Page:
And finally, Solyndra hoped to manufacture solar cells in a different form-factor — a cylinder instead of the typical flat panels. This strikes me as lunacy, but at least it indicates Solyndra understood the significance of the challenge facing PV. The cylindrical design, they hoped, would mean less wind shear on the solar collectors and thus reduced mounting needs and lower balance of system costs.

Therefore, as pessimistic as I am about the prospects of photovoltaics, I don’t see the main lesson to be gleaned here as government making bad technology bets. Yes, the technology didn’t pan out (Solyndra’s solar cells cost about $3 more than their competition), but that’s the nature of taking risk; as far as solar technology gambles go, Solyndra was probably the brightest one the government could have made.

And still, the story of Solyndra confirms the view of Larry Summers, that “gov is a crappy VC.” It might be splitting hairs to make this distinction, but while Solyndra might have been the best technology bet in the solar industry, it was one of the worst business bets to be had.

Solyndra’s business management was abysmal — at every level of the company, workers were complaining about huge money wasting. And the timing of the company was terrible. A glut of polysilicon production, the global recession, and the end of hugely generous solar subsidies in Spain meant that Solyndra’s venture was doomed even if the technological gambles paid off.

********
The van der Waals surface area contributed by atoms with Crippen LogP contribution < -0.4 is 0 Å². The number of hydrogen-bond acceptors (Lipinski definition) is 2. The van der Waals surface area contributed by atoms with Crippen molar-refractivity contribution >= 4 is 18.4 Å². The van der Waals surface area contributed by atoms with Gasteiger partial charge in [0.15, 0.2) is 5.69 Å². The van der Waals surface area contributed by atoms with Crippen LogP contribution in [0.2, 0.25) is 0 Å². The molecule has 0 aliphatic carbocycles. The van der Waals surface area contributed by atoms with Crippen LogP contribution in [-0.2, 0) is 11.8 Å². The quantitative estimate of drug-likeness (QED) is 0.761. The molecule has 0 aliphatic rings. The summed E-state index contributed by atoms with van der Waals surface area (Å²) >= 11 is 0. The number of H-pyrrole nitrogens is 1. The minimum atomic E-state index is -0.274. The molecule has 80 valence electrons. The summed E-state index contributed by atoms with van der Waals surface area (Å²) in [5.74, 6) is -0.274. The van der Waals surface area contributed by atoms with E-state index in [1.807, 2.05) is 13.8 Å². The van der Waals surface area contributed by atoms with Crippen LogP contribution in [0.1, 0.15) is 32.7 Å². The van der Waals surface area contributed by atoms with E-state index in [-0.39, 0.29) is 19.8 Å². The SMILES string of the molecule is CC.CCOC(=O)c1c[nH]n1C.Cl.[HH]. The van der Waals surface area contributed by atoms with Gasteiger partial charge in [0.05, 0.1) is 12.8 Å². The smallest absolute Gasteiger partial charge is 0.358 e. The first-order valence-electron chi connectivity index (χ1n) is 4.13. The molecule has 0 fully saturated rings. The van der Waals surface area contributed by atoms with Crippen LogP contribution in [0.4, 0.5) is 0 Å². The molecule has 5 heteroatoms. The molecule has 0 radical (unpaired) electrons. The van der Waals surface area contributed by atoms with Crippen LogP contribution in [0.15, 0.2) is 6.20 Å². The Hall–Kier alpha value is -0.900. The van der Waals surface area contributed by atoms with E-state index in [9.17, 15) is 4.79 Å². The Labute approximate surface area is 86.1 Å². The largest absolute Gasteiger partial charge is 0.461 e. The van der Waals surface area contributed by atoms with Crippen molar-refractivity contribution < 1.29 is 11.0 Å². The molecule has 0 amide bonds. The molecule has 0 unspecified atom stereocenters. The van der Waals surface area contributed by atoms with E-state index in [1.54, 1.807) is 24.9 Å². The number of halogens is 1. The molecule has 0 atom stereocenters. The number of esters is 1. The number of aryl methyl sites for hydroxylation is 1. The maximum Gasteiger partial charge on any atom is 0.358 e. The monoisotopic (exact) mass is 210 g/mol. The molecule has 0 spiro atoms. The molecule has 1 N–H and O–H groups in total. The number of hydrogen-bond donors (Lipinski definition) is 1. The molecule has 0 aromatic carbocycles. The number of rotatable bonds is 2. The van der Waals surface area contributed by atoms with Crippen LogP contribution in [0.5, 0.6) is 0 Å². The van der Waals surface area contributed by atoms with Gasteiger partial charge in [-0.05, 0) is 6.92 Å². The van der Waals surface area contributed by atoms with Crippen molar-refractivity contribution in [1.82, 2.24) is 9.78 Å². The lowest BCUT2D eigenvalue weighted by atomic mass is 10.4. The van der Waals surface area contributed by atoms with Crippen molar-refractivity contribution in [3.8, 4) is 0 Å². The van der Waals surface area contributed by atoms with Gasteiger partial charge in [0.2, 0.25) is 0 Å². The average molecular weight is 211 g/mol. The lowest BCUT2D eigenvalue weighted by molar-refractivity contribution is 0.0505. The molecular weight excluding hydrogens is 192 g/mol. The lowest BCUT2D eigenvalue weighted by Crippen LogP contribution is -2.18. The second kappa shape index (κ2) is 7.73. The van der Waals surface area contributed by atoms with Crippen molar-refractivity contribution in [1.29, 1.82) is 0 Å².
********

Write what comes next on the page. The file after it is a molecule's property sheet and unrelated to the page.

These are not, as the White House claims, unknowable downsides. These were factors that the federal government had ample time to consider as it made its loan decision. The decision to make the loan to Solyndra came after the Spanish decision to slash their subsidies — and well after the global recession had hit. And the glut in polysilicon was obvious to anyone with even a passing interest in the industry. In 2009, I estimated that just four incumbent firms — firms whose capitalized plants could manufacture polysilicon at $20-30 per kg — could supply the world’s entire foreseeable demand. Today, the price for polysilicon is at roughly $44/kg — as old contracts expire and are re-negotiated, that price should plummet even further.

I was not alone in my assessment — it’s hard to find any market analysts from 2008 onwards who had anything upbeat to say about polysilicon prices. In fact, the market’s outlook on the entire solar manufacturing chain was dismal — the value of solar companies was almost wholly determined by their amount of cash on hand. Their capital, their inventory, their technology and expertise were all worthless; and why not? They were worthless before the crash too, it’s just that governments were more willing to throw away taxpayer monies on worthless products before the recession hit.

That the government could step into this grim scene and so confidently misread it, going so far as to have President Obama make Solyndra the poster child for loan guarantees, demonstrates how truly terrible the government is at picking winners. Even absent any cronyism or corruption (which may still yet surface in the Solyndra case), the government is simply bad at investing taxpayer money in business ventures.

As Obama makes the media rounds, he is claiming that he has no regrets about his decision to dump $535 million into a failing enterprise. But he should — both the loan guarantee program, as well as the specific decision to loan money to Solyndra, are mistakes.